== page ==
Throughout the week we post dozens of original stories, connecting the dots across the travel industry, and every weekend we sum it all up. This weekend roundup examines aviation.
For all of our weekend roundups, go here.
>>United’s highest-paying customers have a new place to call home at Chicago O’Hare: United Opens First Polaris Lounge as Part of Its Business Class Overhaul
>>United’s rollout of its Polaris Business Class went very smoothly from a communications perspective. But now that passengers are beginning to see it appear, has the airline over-promised what it can deliver? United Kicks Off Polaris Service — Skift Business Traveler
>>This is not as big of a game-changer as some have suggested. Norwegian was going to grow in the United States and offer low fares on transatlantic flights, regardless of whether this happened: Significance of Norwegian Air’s Recent DOT Victory Is Overstated
>>The Department of Justice seems to enjoy grabbing headlines about how it’s doing its job to protect industry competition. But when it comes time to actually getting airlines to make real concessions, it falls short: DOJ Clears Alaska’s Acquisition of Virgin America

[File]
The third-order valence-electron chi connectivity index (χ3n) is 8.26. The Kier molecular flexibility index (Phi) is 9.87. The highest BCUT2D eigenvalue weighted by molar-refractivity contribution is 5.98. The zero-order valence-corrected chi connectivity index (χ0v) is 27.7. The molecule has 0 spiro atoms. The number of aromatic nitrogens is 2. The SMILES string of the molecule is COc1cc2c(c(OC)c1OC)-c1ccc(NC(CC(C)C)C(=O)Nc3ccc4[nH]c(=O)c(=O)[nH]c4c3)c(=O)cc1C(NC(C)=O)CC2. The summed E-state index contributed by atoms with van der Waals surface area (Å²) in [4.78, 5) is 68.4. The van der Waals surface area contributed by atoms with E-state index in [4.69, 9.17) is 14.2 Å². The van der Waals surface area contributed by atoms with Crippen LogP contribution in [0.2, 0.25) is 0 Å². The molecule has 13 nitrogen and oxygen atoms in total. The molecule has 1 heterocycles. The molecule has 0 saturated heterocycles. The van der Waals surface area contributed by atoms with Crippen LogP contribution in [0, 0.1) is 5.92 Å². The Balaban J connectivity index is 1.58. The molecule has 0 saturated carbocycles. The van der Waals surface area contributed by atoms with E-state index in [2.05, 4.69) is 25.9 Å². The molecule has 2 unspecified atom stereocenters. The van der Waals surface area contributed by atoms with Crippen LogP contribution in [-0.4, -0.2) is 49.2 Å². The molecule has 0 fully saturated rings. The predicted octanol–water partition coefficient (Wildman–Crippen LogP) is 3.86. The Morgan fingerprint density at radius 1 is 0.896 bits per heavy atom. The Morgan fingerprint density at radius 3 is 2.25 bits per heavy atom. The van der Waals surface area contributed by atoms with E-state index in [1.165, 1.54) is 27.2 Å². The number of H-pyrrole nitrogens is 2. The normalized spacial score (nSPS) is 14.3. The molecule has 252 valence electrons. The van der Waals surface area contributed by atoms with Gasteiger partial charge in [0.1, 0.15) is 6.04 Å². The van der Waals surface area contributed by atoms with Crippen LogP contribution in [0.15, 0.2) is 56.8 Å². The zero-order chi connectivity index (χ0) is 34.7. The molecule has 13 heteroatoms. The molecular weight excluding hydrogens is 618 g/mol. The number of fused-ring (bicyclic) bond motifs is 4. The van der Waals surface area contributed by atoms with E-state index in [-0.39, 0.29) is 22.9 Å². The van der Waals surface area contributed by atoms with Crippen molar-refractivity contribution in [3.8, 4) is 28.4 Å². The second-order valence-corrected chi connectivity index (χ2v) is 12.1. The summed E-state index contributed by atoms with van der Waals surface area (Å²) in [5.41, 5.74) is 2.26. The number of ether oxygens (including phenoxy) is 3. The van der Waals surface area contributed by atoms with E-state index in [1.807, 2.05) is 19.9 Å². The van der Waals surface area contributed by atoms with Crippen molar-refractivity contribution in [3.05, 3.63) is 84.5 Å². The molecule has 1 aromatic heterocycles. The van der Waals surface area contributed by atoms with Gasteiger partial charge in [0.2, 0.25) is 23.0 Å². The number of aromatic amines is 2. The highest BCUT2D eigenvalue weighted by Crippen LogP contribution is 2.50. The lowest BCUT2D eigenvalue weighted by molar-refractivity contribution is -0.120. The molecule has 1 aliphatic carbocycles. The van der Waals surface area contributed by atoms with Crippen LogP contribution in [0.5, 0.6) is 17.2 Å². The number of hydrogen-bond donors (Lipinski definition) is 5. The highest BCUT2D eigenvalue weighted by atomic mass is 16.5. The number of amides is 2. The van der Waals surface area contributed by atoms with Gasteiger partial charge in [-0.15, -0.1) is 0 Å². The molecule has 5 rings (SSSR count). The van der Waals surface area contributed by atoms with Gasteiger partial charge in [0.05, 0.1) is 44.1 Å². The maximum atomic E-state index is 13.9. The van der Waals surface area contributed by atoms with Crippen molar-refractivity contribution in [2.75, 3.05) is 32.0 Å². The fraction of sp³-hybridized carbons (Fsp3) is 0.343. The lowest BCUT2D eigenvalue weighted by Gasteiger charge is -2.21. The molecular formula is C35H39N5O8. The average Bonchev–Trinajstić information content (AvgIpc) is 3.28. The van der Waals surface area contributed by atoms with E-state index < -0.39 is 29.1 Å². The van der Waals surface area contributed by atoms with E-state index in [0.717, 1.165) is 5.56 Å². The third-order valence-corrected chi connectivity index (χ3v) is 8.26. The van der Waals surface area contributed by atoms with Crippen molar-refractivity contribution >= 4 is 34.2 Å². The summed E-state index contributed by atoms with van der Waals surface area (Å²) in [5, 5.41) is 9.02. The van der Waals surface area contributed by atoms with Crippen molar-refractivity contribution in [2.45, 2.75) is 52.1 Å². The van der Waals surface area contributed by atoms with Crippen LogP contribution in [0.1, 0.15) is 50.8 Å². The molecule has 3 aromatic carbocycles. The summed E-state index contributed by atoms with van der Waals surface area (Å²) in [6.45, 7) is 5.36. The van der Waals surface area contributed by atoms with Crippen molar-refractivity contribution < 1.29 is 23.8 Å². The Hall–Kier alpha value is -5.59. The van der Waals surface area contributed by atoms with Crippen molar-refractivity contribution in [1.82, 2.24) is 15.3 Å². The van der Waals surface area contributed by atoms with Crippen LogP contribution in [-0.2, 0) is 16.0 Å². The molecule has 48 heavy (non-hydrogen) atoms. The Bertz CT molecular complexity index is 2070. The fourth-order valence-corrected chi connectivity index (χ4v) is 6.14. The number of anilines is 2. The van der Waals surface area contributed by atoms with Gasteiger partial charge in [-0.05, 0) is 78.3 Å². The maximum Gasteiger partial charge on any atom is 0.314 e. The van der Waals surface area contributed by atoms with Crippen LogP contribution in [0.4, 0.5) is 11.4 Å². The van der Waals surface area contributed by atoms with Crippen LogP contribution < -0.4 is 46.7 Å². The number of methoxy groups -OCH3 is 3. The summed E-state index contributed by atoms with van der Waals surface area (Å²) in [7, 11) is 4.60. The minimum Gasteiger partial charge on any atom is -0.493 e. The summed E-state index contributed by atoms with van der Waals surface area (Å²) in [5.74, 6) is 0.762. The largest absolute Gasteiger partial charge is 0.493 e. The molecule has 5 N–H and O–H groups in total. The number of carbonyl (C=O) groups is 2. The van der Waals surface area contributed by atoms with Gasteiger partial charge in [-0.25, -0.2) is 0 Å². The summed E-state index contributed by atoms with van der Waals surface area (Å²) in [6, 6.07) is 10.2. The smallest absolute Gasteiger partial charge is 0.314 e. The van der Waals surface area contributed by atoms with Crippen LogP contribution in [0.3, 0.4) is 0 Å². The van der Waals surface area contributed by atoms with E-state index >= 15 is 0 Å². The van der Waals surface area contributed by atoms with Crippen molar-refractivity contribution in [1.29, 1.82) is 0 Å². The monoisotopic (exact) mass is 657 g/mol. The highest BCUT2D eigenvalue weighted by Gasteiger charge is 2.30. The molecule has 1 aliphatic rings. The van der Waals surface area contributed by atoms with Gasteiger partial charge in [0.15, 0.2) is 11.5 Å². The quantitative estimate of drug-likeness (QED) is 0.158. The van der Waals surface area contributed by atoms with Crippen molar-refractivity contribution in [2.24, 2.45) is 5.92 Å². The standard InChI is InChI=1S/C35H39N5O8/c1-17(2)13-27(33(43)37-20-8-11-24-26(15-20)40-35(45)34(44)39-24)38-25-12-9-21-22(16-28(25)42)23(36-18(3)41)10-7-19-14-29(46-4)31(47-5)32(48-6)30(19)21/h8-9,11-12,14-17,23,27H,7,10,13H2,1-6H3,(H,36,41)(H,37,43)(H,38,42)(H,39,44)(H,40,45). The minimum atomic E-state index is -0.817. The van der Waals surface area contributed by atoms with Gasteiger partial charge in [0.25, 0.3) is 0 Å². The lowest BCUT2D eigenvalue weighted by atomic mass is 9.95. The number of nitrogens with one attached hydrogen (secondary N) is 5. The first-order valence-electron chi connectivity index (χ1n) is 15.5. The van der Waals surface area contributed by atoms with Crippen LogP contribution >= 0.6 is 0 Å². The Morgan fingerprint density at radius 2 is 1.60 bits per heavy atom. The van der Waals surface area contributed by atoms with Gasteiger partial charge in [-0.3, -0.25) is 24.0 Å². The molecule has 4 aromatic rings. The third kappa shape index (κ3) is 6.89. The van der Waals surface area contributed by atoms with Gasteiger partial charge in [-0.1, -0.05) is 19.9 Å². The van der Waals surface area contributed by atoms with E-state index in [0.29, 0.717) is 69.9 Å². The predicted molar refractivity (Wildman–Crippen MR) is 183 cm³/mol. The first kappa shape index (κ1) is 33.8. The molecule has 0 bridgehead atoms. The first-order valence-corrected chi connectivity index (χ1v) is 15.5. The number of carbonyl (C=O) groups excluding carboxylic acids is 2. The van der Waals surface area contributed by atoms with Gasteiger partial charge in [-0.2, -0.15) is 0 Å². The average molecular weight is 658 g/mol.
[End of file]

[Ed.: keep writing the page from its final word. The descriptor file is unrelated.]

>>It’s not likely Alaska Airlines would have lost in court, but this case was still a nuisance, so it makes sense that the company resolved it. Now, Alaska can finally focus on absorbing Virgin America: Alaska Airlines Settles a Lawsuit Over Its Virgin America Merger
>>The DOT doesn’t have as much regulatory power as other government agencies, so it’s doing what it can to try to protect consumers. At the least, if an airline permits voice calls, it will have to tell consumers what it’s doing — before they buy a ticket: In-Flight Calling: DOT Considers Passing New Rules
>>This is an oops moment. No matter whose fault it is, Southwest should have not launched new service to Mexico without receiving final regulatory approval: Southwest Failed to Get the Approval It Needs for New International Flights to Mexico